For high-risk patients without DFUs, Bijan Najafi, PhD, MSc, says RPM shows great promise in identifying areas of impending injury/tissue loss, the presence or absence of infection, and in other areas of cardiometabolic care. He also points out that RPM, through the use of temperature sensing devices, meets the Centers for Medicare and Medicaid Services (CMS) guidelines for a physiologic measure, and has “robust data as an early warning system for DFU in high-risk patients.”4.5

“Remote temperature monitoring has already proven to be effective at reducing health-care resource utilization and decreasing complications such as ulcer recurrence and amputation,” concurs Dr. Isaac.3 “The challenge is translating the data and successful outcomes for prospective patients, payors and health systems.”

In terms of other challenges with RPM, there needs to be ongoing education of patients and caregivers on the effective use of RPM to facilitate broader implementation, according to Dr. Najafi, a Professor and Director of Clinical Research in the Division of Vascular Surgery and Endovascular Therapy within the Department of Surgery at the Baylor College of Medicine.

Dr. Crews says a potential hurdle to overcome with RPM is defining who should have access to remote monitoring data and for what purposes. In addition to potential cybersecurity issues with streaming data, Dr. Najafi points out that high-speed Internet may be elusive for many patients.

“Thus, RPM systems should have an embedded cellular connection. Otherwise, the applications would be limited,” notes Dr. Najafi.

That said, Dr. Najafi believes RPM could be impactful in supporting remote care delivery, empowering patients to be more engaged in the health-care ecosystem and triaging high-risk patients for timely intervention and personalized scheduling of visits in clinics or hospitals.6,7 Noting an array of RPM innovations in recent years, ranging from smart socks to smart insoles and a smart mat to smart offloading and smart thermography imaging systems, Dr. Najafi says these modalities may go a long way to preventing limb-threatening complications.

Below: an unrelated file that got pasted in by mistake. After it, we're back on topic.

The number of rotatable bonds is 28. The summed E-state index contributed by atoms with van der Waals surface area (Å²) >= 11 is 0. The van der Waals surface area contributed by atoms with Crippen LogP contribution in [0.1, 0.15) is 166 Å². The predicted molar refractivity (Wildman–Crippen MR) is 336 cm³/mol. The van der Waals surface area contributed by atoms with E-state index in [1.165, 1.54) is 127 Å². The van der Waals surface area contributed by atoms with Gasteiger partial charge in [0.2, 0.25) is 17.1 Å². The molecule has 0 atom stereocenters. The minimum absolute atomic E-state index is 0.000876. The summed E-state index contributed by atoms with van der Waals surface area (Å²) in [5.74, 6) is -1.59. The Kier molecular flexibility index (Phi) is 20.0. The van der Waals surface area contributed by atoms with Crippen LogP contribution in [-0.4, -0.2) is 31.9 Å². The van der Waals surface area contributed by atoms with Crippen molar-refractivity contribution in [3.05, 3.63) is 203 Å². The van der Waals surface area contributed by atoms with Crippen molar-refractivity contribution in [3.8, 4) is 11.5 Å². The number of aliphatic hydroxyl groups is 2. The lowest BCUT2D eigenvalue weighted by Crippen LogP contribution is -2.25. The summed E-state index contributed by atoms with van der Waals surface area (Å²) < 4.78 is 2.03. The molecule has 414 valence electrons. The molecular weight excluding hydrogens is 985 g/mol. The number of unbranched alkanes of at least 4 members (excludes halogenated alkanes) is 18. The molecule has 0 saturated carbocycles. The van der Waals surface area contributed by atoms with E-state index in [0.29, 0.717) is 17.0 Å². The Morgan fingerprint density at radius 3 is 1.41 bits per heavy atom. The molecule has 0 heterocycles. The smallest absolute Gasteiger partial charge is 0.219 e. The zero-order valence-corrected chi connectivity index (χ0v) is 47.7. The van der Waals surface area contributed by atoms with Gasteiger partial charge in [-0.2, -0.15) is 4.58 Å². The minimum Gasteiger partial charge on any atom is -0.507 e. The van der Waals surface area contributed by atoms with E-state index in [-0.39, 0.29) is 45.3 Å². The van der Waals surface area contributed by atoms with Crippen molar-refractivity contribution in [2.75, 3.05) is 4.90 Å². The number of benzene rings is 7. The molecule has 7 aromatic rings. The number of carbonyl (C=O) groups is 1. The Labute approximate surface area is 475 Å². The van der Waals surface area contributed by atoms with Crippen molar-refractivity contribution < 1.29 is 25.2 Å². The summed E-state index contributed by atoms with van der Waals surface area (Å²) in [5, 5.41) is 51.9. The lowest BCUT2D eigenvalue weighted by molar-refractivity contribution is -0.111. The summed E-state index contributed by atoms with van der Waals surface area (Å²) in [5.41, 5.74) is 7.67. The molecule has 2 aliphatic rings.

“These technologies can enable monitoring of risk factors and have potential to scale up and transform the future of diabetic foot syndrome management,” notes Dr. Najafi, the Director of the Interdisciplinary Consortium on Advanced Motion Performance (iCAMP).


1. Dolan S. The technology, devices, and benefits of remote patient monitoring in the healthcare industry. Available at: . Published March 10, 2021. Accessed July 23, 2021.

2. MSI International. Americans’ perceptions of remote monitoring in health. Available at: . Published June 8, 2021. Accessed July 21, 2021.

3. Isaac AL, Swartz TD, Miller ML, et al. Lower resource utilization for patients with healed diabetic foot ulcers during participation in a prevention program with foot temperature monitoring. BMJ Open Diabetes Res Care. 2020;8(1): e001440. doi: 10.1136/bmjdrc-2020-001440.

4. Centers for Medicare and Medicaid Services (CMS). Final policy, payment, and quality provisions changes to the Medicare Physician Fee Schedule for calendar year 2021. Available at: Published December 1, 2020. Accessed July 26, 2021.

5. Lavery LA, Petersen BJ, Linders DR, Bloom JD, Rothenberg GM, Armstrong DG. Unilateral remote temperature monitoring to predict future ulceration for the diabetic foot in remission. BMJ Open Diabetes Res Care. 2019; Aug 6;7(1):e000696. doi: 10.1136/bmjdrc-2019-000696. eCollection 2019.

6. Najafi B, Mishra R. Harnessing digital health technologies to remotely manage diabetic foot syndrome: a narrative review. Medicina (Kaunas). 2021;57(4):377.

7. Najafi B. Post the pandemic: how will COVID-19 transform diabetic foot disease management? J Diabetes Sci Technol. 2020;14(4):764-766.